Scarred for life: the other side of the fence debate


Paul F. Jones


Human–Wildlife Interactions 8(1):150–154; 2014


Fence lines crisscross the prairies of North America and are as numerous as the cattle that
they fence in. Fences continue to be erected to define property boundaries, protect drivers from collisions with wildlife, and control the distribution of domestic livestock. In 1879, the
United States produced only 4.5 metric tons of barbed wire; production continued to increase
on a yearly basis. By 1945 the annual production was 210,600 metric tons (Leftwich and Simpson
1978) with a concomitant increase in the erection of fence lines. For example, >51,000 km
of fence lines were constructed on Bureau of Land Management administered lands between
1962 and 1997 in states that supported sagegrouse (Centrocercus urophasianus) populations
(Connelly et al. 2000). In Alberta, Canada, I estimate there to be >67,000 km of fence
lines within 630 townships in the Grassland Natural Region. The construction of new fences
continues today with a growing energy sector, and it will likely match, or perhaps exceed, the
growth in road networks across prairie regions with little regard to their impact on wildlife,
even though much has been learned about their negative effects on wildlife.

The negative effects that fences have on wildlife generally have fallen into one of 3 categories: (1) disruption of movement patterns and associated habitat fragmentation; (2) direct mortality; and (3) indirect mortality (Hayward and Kerley 2009, Somers and Hayward 2012). Fences can disrupt daily and seasonal movement patterns of wildlife (Berger 2004, Suitor 2011). It is now understood that barriers, including fences, to migrating animals is 1 reason for the collapse of a number of migratory
systems worldwide (Berger 2004, Bolger et al. 2008). Fences can be a major source of mortality
for wildlife (Allen and Ramirez 1990 [birds]; Catt et al. 1994; Baines and Andrew 2003; Wolfe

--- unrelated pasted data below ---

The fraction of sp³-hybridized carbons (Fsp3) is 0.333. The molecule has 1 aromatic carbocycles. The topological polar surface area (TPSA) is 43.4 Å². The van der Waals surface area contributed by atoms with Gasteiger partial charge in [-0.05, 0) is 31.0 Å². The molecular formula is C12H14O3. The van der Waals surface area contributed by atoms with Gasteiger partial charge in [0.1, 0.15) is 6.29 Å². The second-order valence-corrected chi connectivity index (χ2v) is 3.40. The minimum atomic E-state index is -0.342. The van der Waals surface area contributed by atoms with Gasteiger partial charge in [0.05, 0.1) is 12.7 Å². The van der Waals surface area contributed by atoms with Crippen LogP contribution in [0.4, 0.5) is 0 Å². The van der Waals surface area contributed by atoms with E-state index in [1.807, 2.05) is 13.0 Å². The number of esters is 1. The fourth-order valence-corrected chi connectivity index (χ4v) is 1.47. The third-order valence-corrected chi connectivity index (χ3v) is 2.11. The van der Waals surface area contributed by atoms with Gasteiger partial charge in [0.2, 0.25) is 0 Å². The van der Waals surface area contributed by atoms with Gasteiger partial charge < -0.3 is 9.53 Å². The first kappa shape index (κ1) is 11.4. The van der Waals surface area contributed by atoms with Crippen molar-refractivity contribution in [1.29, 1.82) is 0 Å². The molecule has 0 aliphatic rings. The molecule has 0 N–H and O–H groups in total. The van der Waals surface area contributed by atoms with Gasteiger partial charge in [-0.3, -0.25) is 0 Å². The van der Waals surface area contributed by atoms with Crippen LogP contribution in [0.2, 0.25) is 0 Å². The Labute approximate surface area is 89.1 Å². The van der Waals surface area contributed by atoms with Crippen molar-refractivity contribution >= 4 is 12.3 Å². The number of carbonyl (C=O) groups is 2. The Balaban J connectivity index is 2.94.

et al. 2007, 2009 [grouse]; Harrington and Conover 2006 [ungulates]). Typically, ungulates
that snare their legs and are restrained for a prolonged period of time, results in the animal’s
death (Scott 1992). Wire fences in Colorado and Utah killed an annual average of 0.25 ungulates
per km of wire fence (Harrington and Conover 2006). These rates of mortality consisted of 0.06
elk (Cervus elaphus) mortalities per km, 0.08 mule deer (Odocoileus hemionus) mortalities per
km, and 0.11 pronghorn (Antilocapra americana) mortalities per km of wire fence (Harrington
and Conover 2006). If these numbers are a reflection of mortalities on ungulates in other
areas, then, the aggregate effect of fences on ungulates is staggering.

The third, and often overlooked, negative effect of fences is indirect mortality. For
pronghorn, and likely other ungulates, such indirect mortality manifests itself as hair
loss. Pronghorn are a grassland species that have adapted to fences differently from other
ungulates. Instead of jumping over an obstacle, as do deer, pronghorns crawl under fences to
cross to the other side. Such behavior is likely due to their evolution on the prairies where
there were limited vertical barriers. If the bottom wire is too low, the fence becomes a barrier to
pronghorn movement (Sheldon 2005, Suitor 2011, Gates et al. 2012). When a pronghorn does
try to jump a fence and becomes entangled in the wires, direct mortality can result (Simpson
and Leftwich 1978, O’Gara and McCabe 2004). Since 2003, fieldwork associated with a
collaborative study on the resource selection, movement patterns, and the effects of fences on